Cheaper PSUs that necessarily skimp on internal quality typically offer lower broad efficiency, though it’s rare these days to see below 85 per cent at a 50 per cent load. Going beyond 90 per cent becomes more difficult, and exceeding 95 per cent is the rarefied air occupied by best-in-class models.
As a rough reckoner, most PSUs’ efficiency is expressed through a rating rather than a number. 80 Plus is a voluntary certification program designed to raise awareness on this very topic.
|PSU certification||20 per cent load||50 per cent load||100 per cent load|
|80 Plus Bronze||85%||88%||85%|
|80 Plus Silver||87%||90%||87%|
|80 Plus Gold||90%||92%||89%|
|80 Plus Platinum||92%||94%||90%|
|80 Plus Titanium||94%||96%||94%|
As you can see, evaluated over three sets of common loads, PSUs need to meet ever-increasing demands to qualify for the next certification up. The bulk of the market comprises Silver and Gold standards, and few reach Titanium, for the obvious reason it requires expert and expensive engineering on the part of the manufacturer.
The reasons you should care about efficiency are simple: cost and heat. The higher the efficiency, the lower the amount of AC power required to drive a set DC load. Take 500W as an example, which is typical of a high-end PC when gaming. Let’s assume you’ve invested in a 1,000W supply for this purpose, meaning the PSU is running at a sensible 50 per cent load.
A basic 80 Plus supply, achieving 85 per cent efficiency, needs 588W at the wall when outputting 500W to the components. Compare this with 532W for an 80 Plus Platinum. In today’s world of spiralling costs, this 66W at-wall saving soon adds up. Game 15 hours a week and you’ll save around 1kW. Extrapolate that out to a year and savings of over £15 are possible, based on paying 30p per kWh. Every little helps. As PSUs tend to be around for a long time – many years, in fact – savings are multiplied.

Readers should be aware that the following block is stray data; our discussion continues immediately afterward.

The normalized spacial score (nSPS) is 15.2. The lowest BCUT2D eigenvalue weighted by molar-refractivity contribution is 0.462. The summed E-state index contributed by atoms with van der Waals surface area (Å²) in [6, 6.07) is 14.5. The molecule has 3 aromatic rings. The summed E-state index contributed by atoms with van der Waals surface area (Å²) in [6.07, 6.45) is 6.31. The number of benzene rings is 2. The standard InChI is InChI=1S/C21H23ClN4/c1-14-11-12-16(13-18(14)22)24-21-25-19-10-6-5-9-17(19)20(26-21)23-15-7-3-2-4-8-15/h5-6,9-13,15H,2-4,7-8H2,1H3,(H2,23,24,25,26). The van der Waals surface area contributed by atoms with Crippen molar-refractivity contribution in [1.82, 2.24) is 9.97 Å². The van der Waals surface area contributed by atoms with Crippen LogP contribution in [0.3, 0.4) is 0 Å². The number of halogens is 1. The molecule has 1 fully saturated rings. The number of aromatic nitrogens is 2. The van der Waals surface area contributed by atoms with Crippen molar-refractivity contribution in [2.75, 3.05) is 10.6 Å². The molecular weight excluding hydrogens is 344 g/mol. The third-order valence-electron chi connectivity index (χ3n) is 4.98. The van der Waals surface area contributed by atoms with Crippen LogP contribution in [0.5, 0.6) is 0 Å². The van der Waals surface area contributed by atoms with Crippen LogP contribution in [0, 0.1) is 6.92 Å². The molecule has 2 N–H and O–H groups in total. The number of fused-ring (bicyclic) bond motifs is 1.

It’s worth mentioning that higher-efficiency PSUs also produce less heat – which is one by-product of converting AC current to DC – and therefore typically have a fan that spins more slowly and creates less noise. A win-win all round.
Dark Power 13
“The most progressive power supply series be quiet! has ever built. An unrivaled efficiency of up to 95.8% earns the PSU its 80 PLUS Titanium certification.”
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For a long time, PSUs looked nigh-on identical to those produced years before. Periodic specification updates to the ATX standard engendered minor changes, but the baseline remained largely the same. Today’s quality supplies carry fully-modular cabling, meaning the requisite connectors for the motherboard, graphics cards, and drives are attached on an as-needed basis.
The largest departure to the status quo has occurred in the last six months through the latest ATX 3.0 specification, and it has myriad useful benefits that make all certified supplies well worth considering, even though they cost a little more.